These are sort of a "left field" kind of thoughts that might work for the right person or situation, or they may fail miserably. This is a bit of a frame challenge, since it's suggesting you to look at this from completely different directions.
They've offered to watch the store for you. In that same conversation they said they don't have anything else to do all day. You also mentioned that you are short staffed and need to hire people. That comment about not having anywhere else to be might be a clumsy way of asking you to hire them.
This all depends on their demeanor, sometimes age, and whether they will actually close their mouths and work. When I say "age", I mean are they retired and don't want to work anymore, are they a teen and don't have any summer job? Summer should be over by now, so teens are likely in school and early 20-somethings might be in college. And just because they talk a lot, it doesn't mean they can't work while they talk or won't be a good waitstaff, since they'll be good communicators. If they just blabber on all the time about anything and never get anything accomplished, then yeah, don't bother.
This at least temporarily solves the issue of them taking up your "piddling number of seats". Maybe they become a great asset, or maybe you fire them 2 weeks later.
Who better to become an employee than someone who actually likes the product and the business? What better way to spend the day than to be where you want to be and get paid for it? You can teach someone how to run a cash register, clean tables, or dip ice cream/gelato, but you can't teach loyalty. Companies are being shown that employees who are loyal to the company actually make better customer service, so why not start out with people who are already loyal?
This is entirely a judgement call on your part, mostly due to whether you can stand being around them for a full shift or if they are reliable and trustworthy.
This takes some time and some effort, but if you can get to know them and maybe trust them, you can leave the shop to them for a few minutes while you run a few errands. Also, this way they become people you want to see, instead of adversaries that need to leave when you're done using them for revenue. That's putting it a little harshly, but that's how many businesses are run even when not a restaurant. Building a real relationship with your customers makes a lot of things easier, including asking them to vacate when you are busy. They may even take more notice of your other customers and voluntarily leave if they think they are in your way, because they have become invested in your success, not just involved.
I actually liked parts of Spagirl's Answer, except for where the point was to become annoying so they'd want to leave and possibly never come back. Pulling up a chair and joining their conversation isn't a bad idea, if your intention is to actually get to know them. You may find out something that changes your mind about them being in your shop. Maybe you realize they are avoiding something at home, maybe they think you're cute, maybe they love the smell of only your shop, maybe you aren't an ass and forcing them out like other shops, maybe your shop reminds them of their childhood, or maybe they just didn't realize they were in the way. There are 1000's of other things that could explain them staying, including them being SOBs that just don't care or are waiting around for a good time to rob you. You won't know until you get to know them.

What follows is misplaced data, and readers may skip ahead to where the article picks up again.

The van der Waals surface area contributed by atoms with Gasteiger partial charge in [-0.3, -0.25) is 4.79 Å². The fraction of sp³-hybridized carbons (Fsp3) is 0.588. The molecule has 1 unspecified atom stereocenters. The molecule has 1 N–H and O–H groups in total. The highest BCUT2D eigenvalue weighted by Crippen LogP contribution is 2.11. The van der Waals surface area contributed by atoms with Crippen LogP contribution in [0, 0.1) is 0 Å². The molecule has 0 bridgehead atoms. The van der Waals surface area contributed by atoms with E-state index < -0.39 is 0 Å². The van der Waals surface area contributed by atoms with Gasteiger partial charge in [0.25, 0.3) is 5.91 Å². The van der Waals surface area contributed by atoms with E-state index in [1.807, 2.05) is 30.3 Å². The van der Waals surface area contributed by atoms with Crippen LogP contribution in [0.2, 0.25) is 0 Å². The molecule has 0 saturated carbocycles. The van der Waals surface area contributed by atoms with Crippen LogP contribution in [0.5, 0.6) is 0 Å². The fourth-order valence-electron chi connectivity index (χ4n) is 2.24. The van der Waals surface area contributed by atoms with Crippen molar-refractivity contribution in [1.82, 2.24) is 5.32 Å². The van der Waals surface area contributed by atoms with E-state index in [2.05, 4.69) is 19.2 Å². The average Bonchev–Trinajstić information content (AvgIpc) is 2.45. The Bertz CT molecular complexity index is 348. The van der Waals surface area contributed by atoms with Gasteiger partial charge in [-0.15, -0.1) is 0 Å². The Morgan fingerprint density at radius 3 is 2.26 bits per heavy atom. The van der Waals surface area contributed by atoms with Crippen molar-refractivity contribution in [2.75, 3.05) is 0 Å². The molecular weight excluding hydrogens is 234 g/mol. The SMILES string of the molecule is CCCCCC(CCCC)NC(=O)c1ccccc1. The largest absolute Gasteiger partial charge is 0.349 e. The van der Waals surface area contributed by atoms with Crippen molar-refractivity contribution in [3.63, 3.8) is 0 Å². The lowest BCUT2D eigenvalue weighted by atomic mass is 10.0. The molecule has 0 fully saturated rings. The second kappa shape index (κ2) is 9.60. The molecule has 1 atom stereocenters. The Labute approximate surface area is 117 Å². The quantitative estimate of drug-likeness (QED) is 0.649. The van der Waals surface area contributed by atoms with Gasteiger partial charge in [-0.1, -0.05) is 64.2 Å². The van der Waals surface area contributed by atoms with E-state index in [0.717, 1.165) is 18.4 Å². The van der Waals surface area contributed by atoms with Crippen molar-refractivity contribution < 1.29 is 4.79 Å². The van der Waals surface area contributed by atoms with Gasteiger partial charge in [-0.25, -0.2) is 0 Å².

Let them be
As I mentioned in a comment on another Answer, people are more comfortable with entering a shop that has people in it than an empty one. An empty one suggests unpopular, not good, or simply the staff will converge on the new person. Having butts in seats actually makes the place more approachable. Also, being empty can give the vibe that you aren't open, even if you have an "Open" sign.
This link is all about getting people into your store, because people being in your store actually brings even more people to your business. People being in your store acts as immediate advertising, because people will want to know "why are there so many people in your store". If your store draws a crowd, it must be good, right?
As a manager of a small computer repair store, who was also the only computer tech, I had people say they had come by the shop but didn't see anyone inside, so they kept walking. They didn't come in until they saw me at the front desk talking to another customer. My store was set up so that the repair area was in back and I was the only employee, so the shop looked empty most of the time. It's true that many people came in anyway, and we had a door chime to let me know about it, but I'm sure there were people that never came in due to the emptiness. I had one customer specifically ask if I was open, since there weren't any other customers in the shop.
Again, all this depends on you and them. Are you willing and able to spend the time and effort to do any of this? Are they? That's something only you can know. No judgement here. Running a business takes a lot of time, effort, and concentration. My suggestions take all three of those, so it's totally understandable if you decide not to try my suggestions.